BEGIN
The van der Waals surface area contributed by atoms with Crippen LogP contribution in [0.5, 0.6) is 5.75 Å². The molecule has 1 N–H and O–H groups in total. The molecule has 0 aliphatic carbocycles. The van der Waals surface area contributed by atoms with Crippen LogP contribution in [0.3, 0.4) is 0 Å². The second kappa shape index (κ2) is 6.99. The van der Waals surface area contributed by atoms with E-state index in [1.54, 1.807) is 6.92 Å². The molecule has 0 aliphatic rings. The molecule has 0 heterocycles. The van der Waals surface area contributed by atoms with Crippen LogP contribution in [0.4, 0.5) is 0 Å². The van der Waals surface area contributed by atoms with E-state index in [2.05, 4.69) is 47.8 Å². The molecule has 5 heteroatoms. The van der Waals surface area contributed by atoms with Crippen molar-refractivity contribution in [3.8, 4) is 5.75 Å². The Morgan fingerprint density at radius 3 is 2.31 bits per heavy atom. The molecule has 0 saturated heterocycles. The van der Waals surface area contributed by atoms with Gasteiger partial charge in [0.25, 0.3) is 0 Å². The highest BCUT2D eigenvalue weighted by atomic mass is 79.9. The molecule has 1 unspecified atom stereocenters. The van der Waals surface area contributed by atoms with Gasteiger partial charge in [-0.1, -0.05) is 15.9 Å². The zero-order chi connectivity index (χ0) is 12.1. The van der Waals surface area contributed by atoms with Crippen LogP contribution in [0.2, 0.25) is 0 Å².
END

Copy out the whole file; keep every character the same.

The van der Waals surface area contributed by atoms with Crippen LogP contribution in [0.5, 0.6) is 5.75 Å². The molecule has 1 N–H and O–H groups in total. The molecule has 0 aliphatic carbocycles. The van der Waals surface area contributed by atoms with Crippen LogP contribution in [0.3, 0.4) is 0 Å². The second kappa shape index (κ2) is 6.99. The van der Waals surface area contributed by atoms with E-state index in [1.54, 1.807) is 6.92 Å². The molecule has 0 aliphatic rings. The molecule has 0 heterocycles. The van der Waals surface area contributed by atoms with Crippen LogP contribution in [0.4, 0.5) is 0 Å². The van der Waals surface area contributed by atoms with E-state index in [2.05, 4.69) is 47.8 Å². The molecule has 5 heteroatoms. The van der Waals surface area contributed by atoms with Crippen molar-refractivity contribution in [3.8, 4) is 5.75 Å². The Morgan fingerprint density at radius 3 is 2.31 bits per heavy atom. The molecule has 0 saturated heterocycles. The van der Waals surface area contributed by atoms with Gasteiger partial charge in [0.25, 0.3) is 0 Å². The highest BCUT2D eigenvalue weighted by atomic mass is 79.9. The molecule has 1 unspecified atom stereocenters. The van der Waals surface area contributed by atoms with Gasteiger partial charge in [-0.1, -0.05) is 15.9 Å². The zero-order chi connectivity index (χ0) is 12.1. The van der Waals surface area contributed by atoms with Crippen LogP contribution in [0.2, 0.25) is 0 Å².